Walmart will now let workers access their money before payday

Wal-Mart Announces Its Increasing Wages
Getty Images | Joe Raedle

No one likes the anxiety of worrying whether you’ll be able to pay your bills on time. In an effort to ease that stress for its workers, retail giant Walmart announced Wednesday that it will now allow employees to access a portion of their earnings before their paychecks are distributed.

In collaboration with Silicon Valley-based financial tech startups Even and PayActiv, workers will be able to use the new “Instapay” feature up to eight times per year at no cost.

“The joint solution allows Walmart associates to automatically plan ahead for bills and savings goals, eliminating the work of figuring out how much money is okay to spend,” Walmart said in a recent press release.

Instead of having employees sink under the stress of living paycheck to paycheck, Walmart hopes that this additional financial assistance will ease the burden for those struggling to make end’s meet.

Using the Even app costs $6 a month. But it gives users access to other financial tools that help with money management, such as notifications when they can spend money without dipping into funds that will be needed to pay upcoming bills.

Getty Images | Joe Raedle

“We’re investing to give our people financial tools that help provide more stability in their lives, which we believe will empower them to be all they can be when they are at work serving our customers,” Walmart executive Jacqui Canney said in the release.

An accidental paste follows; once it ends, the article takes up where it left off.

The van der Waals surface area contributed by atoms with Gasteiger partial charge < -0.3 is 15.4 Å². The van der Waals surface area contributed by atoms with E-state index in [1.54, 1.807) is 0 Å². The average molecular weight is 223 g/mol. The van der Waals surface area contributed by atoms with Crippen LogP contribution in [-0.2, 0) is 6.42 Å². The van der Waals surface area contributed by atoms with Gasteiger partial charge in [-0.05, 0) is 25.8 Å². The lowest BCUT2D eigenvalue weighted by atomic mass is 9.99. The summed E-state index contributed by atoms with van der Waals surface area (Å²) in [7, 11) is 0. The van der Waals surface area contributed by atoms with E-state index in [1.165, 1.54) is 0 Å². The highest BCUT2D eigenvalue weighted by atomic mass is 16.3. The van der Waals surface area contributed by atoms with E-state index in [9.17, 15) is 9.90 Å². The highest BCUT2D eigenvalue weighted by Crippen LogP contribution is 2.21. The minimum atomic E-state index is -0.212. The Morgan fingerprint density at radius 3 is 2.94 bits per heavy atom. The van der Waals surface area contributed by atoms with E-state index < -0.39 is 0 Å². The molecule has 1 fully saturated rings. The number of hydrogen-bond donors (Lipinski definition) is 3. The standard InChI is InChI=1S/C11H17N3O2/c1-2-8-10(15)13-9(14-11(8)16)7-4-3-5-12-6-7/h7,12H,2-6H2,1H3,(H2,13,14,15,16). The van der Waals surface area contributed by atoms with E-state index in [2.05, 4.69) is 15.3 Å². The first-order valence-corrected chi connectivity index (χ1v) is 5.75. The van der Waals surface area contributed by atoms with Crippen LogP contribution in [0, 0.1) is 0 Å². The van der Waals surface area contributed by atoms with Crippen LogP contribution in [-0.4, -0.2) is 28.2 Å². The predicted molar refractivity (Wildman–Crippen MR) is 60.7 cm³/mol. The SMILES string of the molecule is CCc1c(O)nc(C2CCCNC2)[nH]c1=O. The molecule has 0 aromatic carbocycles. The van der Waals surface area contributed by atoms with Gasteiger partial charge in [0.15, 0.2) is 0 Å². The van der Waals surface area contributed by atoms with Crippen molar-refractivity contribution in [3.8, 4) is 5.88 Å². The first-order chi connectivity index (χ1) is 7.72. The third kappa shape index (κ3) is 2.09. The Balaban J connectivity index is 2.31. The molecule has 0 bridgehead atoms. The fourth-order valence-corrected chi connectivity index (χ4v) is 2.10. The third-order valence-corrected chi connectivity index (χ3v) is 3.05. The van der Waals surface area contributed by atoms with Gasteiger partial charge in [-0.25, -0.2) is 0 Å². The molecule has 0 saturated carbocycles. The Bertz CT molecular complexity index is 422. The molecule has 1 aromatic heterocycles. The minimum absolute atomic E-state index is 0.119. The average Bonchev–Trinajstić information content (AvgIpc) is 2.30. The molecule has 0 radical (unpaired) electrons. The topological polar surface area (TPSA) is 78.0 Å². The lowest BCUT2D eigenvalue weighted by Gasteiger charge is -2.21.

Walmart employs over 1.4 million people, and the company has long been criticized for its treatment of workers. Walmart’s starting wage is just $9 per hour, which is lower than its competitors Costco and Target, which pay entry-level workers $13 and $11 per hour, respectively. That’s why some people are calling for Walmart to raise pay rates rather than giving employees early access to their money.

“It sounds like this may be a useful service but it doesn’t tackle the fundamental problem Walmart workers suffer,” Paul Sonn, general counsel of labor advocacy group National Employment Law Project, told The New York Times. “Their paychecks are too small.”

Do you think Walmart is doing the right thing by letting workers access their paychecks early? Or do you think the company needs to increase wages?

About the Author

Chelsea Davis

Chelsea is a freelance journalist based in New York City whose passion revolves around exploring the world, immersing herself in foreign cultures, and of course, eating and drinking everything delicious. She covers all things food, drink and travel and is always up for an adventure, whether that means an adrenaline-pumping excursion or trying a new cuisine. Follow her on Instagram at @cheycheyfromthebay and keep up with her latest work at www.chelseadavis.com and at her blog www.cheycheyfromthebay.com. More.

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